Management strategies based on total CV risk are not without disadvantages, including poor acceptability by health professionals and patients, although recent studies suggest that the polypill could gain acceptance among physicians.33,34 Based on its cost-effectiveness, WHO has defined the total CV risk approach as essential for the primary prevention of heart attacks and strokes.35 This highlights the need to provide information about it to both health professionals and patients36 and underscores the main message of this study: that a management strategy based on high total CV risk is more cost-effective than single-risk-factor approaches, irrespective of whether patients are prescribed a polypill or separate medications.

There is limited evidence that aspirin is effective for the primary prevention of CV disease. Therefore, some challenge the idea of including it in the polypill, particularly in countries where haemorrhagic stroke is common. However, the polypill used in seven ongoing trials has contained aspirin.15 Furthermore, our main finding is altered little when the analysis is performed with a polypill without aspirin. The number of CV events averted by the polypill with and without aspirin would be 137 and 105, respectively, if those with a total CV risk ≥ 10% were treated (data not shown).

We did not include treatment for diabetes in this study since guidelines recommend glucose-lowering medication for all affected individuals, irrespective of their actual CV risk. Furthermore, diabetes treatment improves non-CV as well as CV outcomes.37 We did not consider smoking cessation either, since smoking cessation therapy (behavioural and/or pharmacological) should be offered to all smokers, irrespective of their CV risk, and since quitting the habit also improves non-CV outcomes.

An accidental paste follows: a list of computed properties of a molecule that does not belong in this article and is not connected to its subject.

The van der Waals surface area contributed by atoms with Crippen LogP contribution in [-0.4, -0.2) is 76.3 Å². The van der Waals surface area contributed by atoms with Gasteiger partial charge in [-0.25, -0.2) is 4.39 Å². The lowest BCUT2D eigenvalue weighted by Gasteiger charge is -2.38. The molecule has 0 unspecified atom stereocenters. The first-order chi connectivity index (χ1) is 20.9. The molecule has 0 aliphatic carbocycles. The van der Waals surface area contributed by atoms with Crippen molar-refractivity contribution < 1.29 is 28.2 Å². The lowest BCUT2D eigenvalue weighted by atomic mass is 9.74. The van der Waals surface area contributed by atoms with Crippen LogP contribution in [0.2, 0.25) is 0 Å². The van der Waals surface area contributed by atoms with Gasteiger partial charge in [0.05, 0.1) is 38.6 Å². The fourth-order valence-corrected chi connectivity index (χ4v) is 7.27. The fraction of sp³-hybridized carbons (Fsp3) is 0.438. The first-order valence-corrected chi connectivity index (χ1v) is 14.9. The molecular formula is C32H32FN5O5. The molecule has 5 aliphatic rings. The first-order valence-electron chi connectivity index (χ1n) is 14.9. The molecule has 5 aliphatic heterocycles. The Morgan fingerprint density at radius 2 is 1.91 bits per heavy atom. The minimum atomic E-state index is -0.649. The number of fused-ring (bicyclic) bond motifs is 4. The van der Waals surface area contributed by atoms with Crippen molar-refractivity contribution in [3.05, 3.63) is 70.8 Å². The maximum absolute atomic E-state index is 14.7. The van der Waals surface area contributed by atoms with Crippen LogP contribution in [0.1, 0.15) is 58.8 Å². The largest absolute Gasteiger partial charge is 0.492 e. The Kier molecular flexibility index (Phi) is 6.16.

This study has several limitations. First, WHO/ISH CV risk prediction charts have not been validated in the African continent, as stated earlier, for lack of cohort studies in the region. While the relative risk of CV events associated with the risk factors included in the WHO/ISH charts is similar in all regions of the world,38,39 the underlying overall risk of CV disease may differ markedly between countries in the same region and the charts may need to be further validated for routine use in clinical practice. Second, the charts do not factor in any treatment being received to control CV risk factors, so we omitted this information from our study. This is not likely to have affected the findings, however, since more than half of hypertensive individuals in Seychelles go untreated21 and, according to a previous study, fewer than 30% of those who are treated take their medications regularly after 12 months of follow-up.40 As more and more people in low- and middle-income countries get treated for hypertension or diabetes, this information may need to be factored into future versions of the WHO/ISH charts. Third, WHO/ISH risk prediction charts only indicate a risk range, and we applied the mid-range scores to individuals. Future versions of the charts could incorporate finer CV risk stratification, especially for risks < 10%. Fourth, we used relative risk reduction estimates from studies performed outside Africa in the absence of African trials, but since the relative risk of CV events associated with the risk factors considered in the WHO/ISH charts was shown to be similar across regions,39 this seems admissible. Fifth, we did not consider competing causes of morbidity and mortality when we estimated the number of CV events averted annually, nor did we consider any discount rate when we calculated the costs of averting CV events. Factoring in these variables would alter the number of events averted but not our main message, namely, that a total risk approach is more cost-effective than single-risk approaches. Sixth, we did not conduct sensitivity analyses for different levels of treatment adherences and assumed 100% adherence to estimate the greatest possible impact. However, lower adherence rates would probably apply similarly across all the management strategies considered. Seventh, we lacked information on past CV events (myocardial infarction, stroke), whose presence would automatically place an individual in the high-risk category. However, most of these individuals were probably already categorized as high-risk based on the WHO/ISH risk prediction score. Eighth, it would have been preferable to estimate the cost per life year gained or per quality-adjusted life year gained of every CV event averted rather than the sole cost of the medications needed to avert CV events. However, calculating the life years gained would require further data and making assumptions about the case fatality rates for acute myocardial infarction and stroke in this population. Ninth, some believe that CV risk prediction scores should factor in the occurrence of CV events over longer periods, perhaps 30 years instead of 10.41 Furthermore, the indications for the use of a polypill are still being debated,15,42,43 but evidence on the polypill’s applicability and effectiveness is emerging.15,18 Finally, with a fairly high GDP per capita and a small population, Seychelles is hardly representative of the majority of African countries. Thus, the feasibility of scaling up health services to implement new management guidelines based on total CV risk and deploying new treatment strategies (e.g. adding the polypill to the list of essential medicines) requires country-specific studies.